I’m so lost

tamazahrieltamazahriel Member Posts: 3
edited December 2019 in Newly diagnosed
Hi all, I am newly diagnosed with Breast Cancer. I am 34 years old and I have 3 children- 9,8 and 4. Because I have been in shock for about a month and the stress of it all has got me lost. The doctor who gave me my results seemed to just be ticking boxes when he showed me my plan. He did not explain the hormone receptor test and what it all means. All I know is that I am positive with all 3 receptors and I am a grade 3. I’ve just been told that I need surgery and depending on the surgery- If it isn’t good I’ll be heading to chemo but if it is ok it’s radiotherapy. I feel so lost. I was just bombarded with so much information that I do not even understand it all and to make matters worse, I tend to freeze when I hit a stressful situation :( sorry for the long post. Just wanted to talk about it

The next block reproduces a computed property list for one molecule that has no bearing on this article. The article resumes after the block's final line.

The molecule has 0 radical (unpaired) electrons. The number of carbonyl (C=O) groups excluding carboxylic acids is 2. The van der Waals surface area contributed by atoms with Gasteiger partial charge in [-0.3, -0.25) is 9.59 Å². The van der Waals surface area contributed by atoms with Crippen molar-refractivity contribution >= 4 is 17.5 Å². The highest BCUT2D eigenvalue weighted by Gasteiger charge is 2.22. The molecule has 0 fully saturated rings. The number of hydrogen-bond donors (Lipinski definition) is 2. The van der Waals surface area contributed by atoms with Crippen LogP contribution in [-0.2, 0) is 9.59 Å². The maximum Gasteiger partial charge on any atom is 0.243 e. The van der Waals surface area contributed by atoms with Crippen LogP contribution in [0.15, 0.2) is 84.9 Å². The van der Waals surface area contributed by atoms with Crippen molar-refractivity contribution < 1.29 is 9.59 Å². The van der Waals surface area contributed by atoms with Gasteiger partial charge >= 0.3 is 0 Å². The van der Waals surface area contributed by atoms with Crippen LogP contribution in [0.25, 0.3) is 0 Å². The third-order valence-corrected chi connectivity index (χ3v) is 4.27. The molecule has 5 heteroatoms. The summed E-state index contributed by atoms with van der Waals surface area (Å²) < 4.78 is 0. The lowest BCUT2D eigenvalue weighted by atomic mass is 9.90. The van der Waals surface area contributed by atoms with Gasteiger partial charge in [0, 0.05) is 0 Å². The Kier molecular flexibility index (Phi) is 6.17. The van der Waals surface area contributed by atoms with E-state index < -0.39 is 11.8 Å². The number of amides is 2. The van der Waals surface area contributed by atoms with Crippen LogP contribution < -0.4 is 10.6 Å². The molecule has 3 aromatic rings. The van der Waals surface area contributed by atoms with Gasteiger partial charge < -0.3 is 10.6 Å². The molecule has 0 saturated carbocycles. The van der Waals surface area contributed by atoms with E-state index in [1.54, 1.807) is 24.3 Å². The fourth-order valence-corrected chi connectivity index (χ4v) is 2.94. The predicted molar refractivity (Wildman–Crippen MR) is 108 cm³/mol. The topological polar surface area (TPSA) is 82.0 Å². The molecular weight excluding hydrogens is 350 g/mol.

Comments

  • AfraserAfraser MelbourneMember Posts: 2,687
    It’s like being spoken to in a language you simply don’t understand at first - combination of shock, fear and denial. Utterly ‘normal’ and completely confusing. Particularly with young children in the picture. It can help to take a friend or unflappable relative with you for discussions with your medical team, someone who can remember or write down what is said but also ask questions on your behalf if required. Others on this site will have some good advice about telling your children and letting them know, in appropriate ways, what’s going on. Chemo isn’t fun but for many it’s doable and not as bad as they had feared. Important thing is to feel confident about your medical team and the advice they are giving - to feel that way, you need to be able to talk to them about your feelings and your questions. It does get easier as you have a clear plan about treatment. Hard as it is to see the good side,  your bc has been found and it can be treated. This is a good place to ask questions (none are silly) and to let your feelings out safely. Best wishes. 
  • tamazahrieltamazahriel Member Posts: 3
    Thank you so much afraser :) I think I needed that reassurance. Appreciate it more than you know :) thank you 
  • SisterSister Adelaide Hills, SAMember Posts: 4,457